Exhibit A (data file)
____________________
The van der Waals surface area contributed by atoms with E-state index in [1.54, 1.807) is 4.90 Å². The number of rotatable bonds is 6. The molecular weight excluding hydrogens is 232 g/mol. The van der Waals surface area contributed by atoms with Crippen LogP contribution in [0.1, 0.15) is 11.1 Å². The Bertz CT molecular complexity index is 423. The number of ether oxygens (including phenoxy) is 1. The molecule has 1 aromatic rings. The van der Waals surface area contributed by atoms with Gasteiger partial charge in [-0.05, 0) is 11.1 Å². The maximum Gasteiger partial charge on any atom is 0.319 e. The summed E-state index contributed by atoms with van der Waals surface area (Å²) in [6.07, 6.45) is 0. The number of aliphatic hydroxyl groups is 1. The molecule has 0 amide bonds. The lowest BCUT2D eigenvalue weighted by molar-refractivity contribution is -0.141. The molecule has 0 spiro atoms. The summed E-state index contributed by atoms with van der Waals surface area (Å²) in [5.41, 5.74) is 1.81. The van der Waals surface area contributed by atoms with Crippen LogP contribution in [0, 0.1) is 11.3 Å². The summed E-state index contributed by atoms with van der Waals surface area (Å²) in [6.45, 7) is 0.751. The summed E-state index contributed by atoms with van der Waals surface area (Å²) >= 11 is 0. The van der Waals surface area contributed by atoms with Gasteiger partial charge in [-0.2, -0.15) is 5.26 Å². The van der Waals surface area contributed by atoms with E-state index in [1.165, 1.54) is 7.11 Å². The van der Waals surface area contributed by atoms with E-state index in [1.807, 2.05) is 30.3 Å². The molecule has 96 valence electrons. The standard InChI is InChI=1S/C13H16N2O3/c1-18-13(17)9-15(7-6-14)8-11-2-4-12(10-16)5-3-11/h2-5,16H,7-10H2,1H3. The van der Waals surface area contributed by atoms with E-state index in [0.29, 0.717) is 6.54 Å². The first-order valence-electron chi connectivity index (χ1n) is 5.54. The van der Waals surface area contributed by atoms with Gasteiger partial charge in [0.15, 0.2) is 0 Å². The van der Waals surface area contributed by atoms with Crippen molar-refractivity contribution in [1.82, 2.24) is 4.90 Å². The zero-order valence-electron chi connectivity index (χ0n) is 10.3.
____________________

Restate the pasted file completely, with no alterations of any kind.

The van der Waals surface area contributed by atoms with E-state index in [1.54, 1.807) is 4.90 Å². The number of rotatable bonds is 6. The molecular weight excluding hydrogens is 232 g/mol. The van der Waals surface area contributed by atoms with Crippen LogP contribution in [0.1, 0.15) is 11.1 Å². The Bertz CT molecular complexity index is 423. The number of ether oxygens (including phenoxy) is 1. The molecule has 1 aromatic rings. The van der Waals surface area contributed by atoms with Gasteiger partial charge in [-0.05, 0) is 11.1 Å². The maximum Gasteiger partial charge on any atom is 0.319 e. The summed E-state index contributed by atoms with van der Waals surface area (Å²) in [6.07, 6.45) is 0. The number of aliphatic hydroxyl groups is 1. The molecule has 0 amide bonds. The lowest BCUT2D eigenvalue weighted by molar-refractivity contribution is -0.141. The molecule has 0 spiro atoms. The summed E-state index contributed by atoms with van der Waals surface area (Å²) in [5.41, 5.74) is 1.81. The van der Waals surface area contributed by atoms with Crippen LogP contribution in [0, 0.1) is 11.3 Å². The summed E-state index contributed by atoms with van der Waals surface area (Å²) in [6.45, 7) is 0.751. The summed E-state index contributed by atoms with van der Waals surface area (Å²) >= 11 is 0. The van der Waals surface area contributed by atoms with Gasteiger partial charge in [-0.2, -0.15) is 5.26 Å². The van der Waals surface area contributed by atoms with E-state index in [1.165, 1.54) is 7.11 Å². The van der Waals surface area contributed by atoms with E-state index in [1.807, 2.05) is 30.3 Å². The molecule has 96 valence electrons. The standard InChI is InChI=1S/C13H16N2O3/c1-18-13(17)9-15(7-6-14)8-11-2-4-12(10-16)5-3-11/h2-5,16H,7-10H2,1H3. The van der Waals surface area contributed by atoms with E-state index in [0.29, 0.717) is 6.54 Å². The first-order valence-electron chi connectivity index (χ1n) is 5.54. The van der Waals surface area contributed by atoms with Gasteiger partial charge in [0.15, 0.2) is 0 Å². The van der Waals surface area contributed by atoms with Crippen molar-refractivity contribution in [1.82, 2.24) is 4.90 Å². The zero-order valence-electron chi connectivity index (χ0n) is 10.3.